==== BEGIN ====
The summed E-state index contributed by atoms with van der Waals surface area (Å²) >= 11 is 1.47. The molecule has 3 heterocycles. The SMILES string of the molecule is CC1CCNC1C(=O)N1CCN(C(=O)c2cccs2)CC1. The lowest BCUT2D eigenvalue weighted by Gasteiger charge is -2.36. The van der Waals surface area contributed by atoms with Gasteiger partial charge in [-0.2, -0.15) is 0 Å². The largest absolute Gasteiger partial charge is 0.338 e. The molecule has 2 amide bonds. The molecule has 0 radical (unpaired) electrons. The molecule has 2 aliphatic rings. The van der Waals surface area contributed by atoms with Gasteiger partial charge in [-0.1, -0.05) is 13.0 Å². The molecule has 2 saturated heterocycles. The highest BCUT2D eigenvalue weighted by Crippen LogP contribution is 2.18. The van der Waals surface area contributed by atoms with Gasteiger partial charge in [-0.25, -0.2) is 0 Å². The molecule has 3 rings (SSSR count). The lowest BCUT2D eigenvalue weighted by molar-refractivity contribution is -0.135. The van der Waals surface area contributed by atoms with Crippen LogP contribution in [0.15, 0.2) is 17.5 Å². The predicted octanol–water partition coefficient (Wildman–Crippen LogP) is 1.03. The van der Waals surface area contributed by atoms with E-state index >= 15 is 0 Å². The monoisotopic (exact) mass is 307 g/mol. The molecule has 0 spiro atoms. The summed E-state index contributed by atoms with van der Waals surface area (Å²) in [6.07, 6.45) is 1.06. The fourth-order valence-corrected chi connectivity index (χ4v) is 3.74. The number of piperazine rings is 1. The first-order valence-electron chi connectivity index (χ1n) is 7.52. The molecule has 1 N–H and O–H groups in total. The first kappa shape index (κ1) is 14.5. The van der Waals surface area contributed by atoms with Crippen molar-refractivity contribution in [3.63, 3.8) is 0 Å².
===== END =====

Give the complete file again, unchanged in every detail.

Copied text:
The summed E-state index contributed by atoms with van der Waals surface area (Å²) >= 11 is 1.47. The molecule has 3 heterocycles. The SMILES string of the molecule is CC1CCNC1C(=O)N1CCN(C(=O)c2cccs2)CC1. The lowest BCUT2D eigenvalue weighted by Gasteiger charge is -2.36. The van der Waals surface area contributed by atoms with Gasteiger partial charge in [-0.2, -0.15) is 0 Å². The largest absolute Gasteiger partial charge is 0.338 e. The molecule has 2 amide bonds. The molecule has 0 radical (unpaired) electrons. The molecule has 2 aliphatic rings. The van der Waals surface area contributed by atoms with Gasteiger partial charge in [-0.1, -0.05) is 13.0 Å². The molecule has 2 saturated heterocycles. The highest BCUT2D eigenvalue weighted by Crippen LogP contribution is 2.18. The van der Waals surface area contributed by atoms with Gasteiger partial charge in [-0.25, -0.2) is 0 Å². The molecule has 3 rings (SSSR count). The lowest BCUT2D eigenvalue weighted by molar-refractivity contribution is -0.135. The van der Waals surface area contributed by atoms with Crippen LogP contribution in [0.15, 0.2) is 17.5 Å². The predicted octanol–water partition coefficient (Wildman–Crippen LogP) is 1.03. The van der Waals surface area contributed by atoms with E-state index >= 15 is 0 Å². The monoisotopic (exact) mass is 307 g/mol. The molecule has 0 spiro atoms. The summed E-state index contributed by atoms with van der Waals surface area (Å²) in [6.07, 6.45) is 1.06. The fourth-order valence-corrected chi connectivity index (χ4v) is 3.74. The number of piperazine rings is 1. The first-order valence-electron chi connectivity index (χ1n) is 7.52. The molecule has 1 N–H and O–H groups in total. The first kappa shape index (κ1) is 14.5. The van der Waals surface area contributed by atoms with Crippen molar-refractivity contribution in [3.63, 3.8) is 0 Å².